The civilizations of ancient Mexico used the most accurate calendars ever invented till very recent times. The priests, magicians and sorcerers were could also be called scientists and philosphers. Among their most important tasks was prophecy or the prediction of future events. Predicting the end of the current age or Fifth Sun where a great cataclysm was expected to destroy all life was the most important task. The philosophical acceptance of death as an integral part of the life cycle is the manifestation of the Mexican culture which most distinguises itself as we move towards a global culture.
The three days beginning October 31st are the most important set holidays for Carnaval.com which is dedicated to the promotion of annual universal people's events. As Carnival is the spring holiday the triumvirate of Halloween- All Souls- Day of the Dead is its counterpart to fall and as the dead will tell you. There can be no life without death. With the wonderful exception of New York's Greenwich Village parade there are no great parades beyond the schoolyard. On the other hand, the ritual processions inspired by Mexico's Dia de los Muertos are many and growing. On this page we examine two components: Calendar & Colors
|Day of the Dead & Aztec Calendar||Dia de Los Muertos
(31 Oct - 2 Nov)
previously fell on the ninth month of the Aztec Solar Calendar; however, the beginning of November works well as a match for the Aztec calendar, while also finding harmony with the Catholic and pagan traditions from Europe. It shares similarities with the Church's Feast of All Souls, where we can honor and better communicate with our community of souls, which includes those among us, souls in purgatory waiting to enter heaven and the triumphant souls who have already been admitted. It is a striking, vital 3-day holiday in honor of our collective soul, right in relation to both nature and society.
Halloween also has a connection with non-Christian worship, including a strong fear of death.
|SOLAR CALENDAR: 360 + 5
The Mexica worshiped gods and planned their festivals in a fixed eighteen month cycle, or "Xiuitl". The 18 month system fit neatly into the 365 day yearly cycle, with 5 days left over. The first day following the five day span marked the beginning of the next civil year. Religion maintained the five special holidays as unlucky for any attempted work.
The Egyptians had a similar 5 days period of time outside of time which are cited as the 5 days of Carnaval. These days were a time when the world was most likely to come to an end.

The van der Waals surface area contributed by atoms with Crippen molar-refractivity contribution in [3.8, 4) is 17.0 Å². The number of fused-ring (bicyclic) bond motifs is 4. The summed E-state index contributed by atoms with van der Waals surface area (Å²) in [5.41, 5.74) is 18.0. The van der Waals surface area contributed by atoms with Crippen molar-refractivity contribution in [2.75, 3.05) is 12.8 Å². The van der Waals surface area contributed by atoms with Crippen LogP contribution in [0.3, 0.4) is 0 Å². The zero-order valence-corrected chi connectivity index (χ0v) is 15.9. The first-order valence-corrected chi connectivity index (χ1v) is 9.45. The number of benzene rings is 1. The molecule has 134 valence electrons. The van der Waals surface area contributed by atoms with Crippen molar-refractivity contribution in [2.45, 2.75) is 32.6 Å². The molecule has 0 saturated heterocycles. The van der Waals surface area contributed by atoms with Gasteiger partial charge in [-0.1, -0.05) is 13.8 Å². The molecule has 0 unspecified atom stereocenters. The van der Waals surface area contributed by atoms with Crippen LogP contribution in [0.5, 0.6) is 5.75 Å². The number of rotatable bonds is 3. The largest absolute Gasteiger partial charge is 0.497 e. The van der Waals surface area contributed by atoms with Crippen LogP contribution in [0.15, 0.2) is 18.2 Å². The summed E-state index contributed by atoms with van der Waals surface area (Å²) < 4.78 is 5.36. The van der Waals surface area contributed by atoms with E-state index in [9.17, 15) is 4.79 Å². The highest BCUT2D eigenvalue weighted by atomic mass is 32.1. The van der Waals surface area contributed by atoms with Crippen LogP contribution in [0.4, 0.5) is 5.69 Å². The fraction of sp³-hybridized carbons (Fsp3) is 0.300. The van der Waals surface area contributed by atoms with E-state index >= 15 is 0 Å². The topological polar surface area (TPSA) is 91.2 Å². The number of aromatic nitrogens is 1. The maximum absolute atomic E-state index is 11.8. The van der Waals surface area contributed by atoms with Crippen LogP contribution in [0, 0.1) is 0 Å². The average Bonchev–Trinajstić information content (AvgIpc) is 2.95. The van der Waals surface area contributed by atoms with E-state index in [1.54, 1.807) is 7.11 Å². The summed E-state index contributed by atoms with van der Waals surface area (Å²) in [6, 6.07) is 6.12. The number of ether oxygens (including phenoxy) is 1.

LUNAR CALENDAR: Every 52 years the calendars would synch
The late Maya cultures and the Aztec cultures used only a "short count" of years, starting each group of fifty-two - known as a "bundle" of years - as a new unit unlike the "Classic Maya" whose long count extended world history over the millenniums.
The first day of each month was a solemn day with no activity allowed or encouraged.
MONTH 9. July 23- Aug 11 TLAXOCHIMACO
The first mesoamerican civilization, the 3000 year-old Olmecs were skilled carvers of jade.
|AZTEC COLOR||Red = flowers, Quetzalcoatl. Cit Chac Coh, the Maya god of war, is a red puma.
Black = cold and arid, Tezcatlipoca. Black was the color for Uzin, the Maya death god, who wore black and yellow spots, and Tezcatlipoca is always black. Ixtilton, the god of lust, is black-faced, like the black-faced Aztec dancers who represented ghosts.
White = cold and arid, Mixcoatl.
Yellow = south, dry and spring, Huitzilopochtli and Mictantecuhti,
Blue-green (Turquoise) = prosperity, rain and storm gods like Tlaloc. Turquoise was the color of gods and royalty. Also the color of natural life and fecundity. Maya's clothing during the spring month Yaxkin, when fields were fired for sowing, was all turquoise.
|Color symbolism laden with cultural significance are key elements in reconfiguring reality through magical speech.
The Aztecs and the Maya had a color-direction system as complex as any culture. The system was widely adopted in pieces throughout North America. The militaristic Aztecs had many exception; while conceptually very similar to Mayan tradition, they made many changes as well.
The mestiza Mexican peasant weaves a pattern of four colors: red, blue, white and black. Both elements are significant in an Aztec and Mayan context: Xochiquetzal is the Aztec goddess of weaving and fertility (and Ixchel, for the Mayans), and in both cultures the act of weaving is considered "giving birth.'' The four colors chosen are the colors which represent the four cardinal directions in the Aztec and Mayan cultures and in most Mesoamerican cultures
The Mexican Marigold flower is the official flower of Dia de Los Muertos.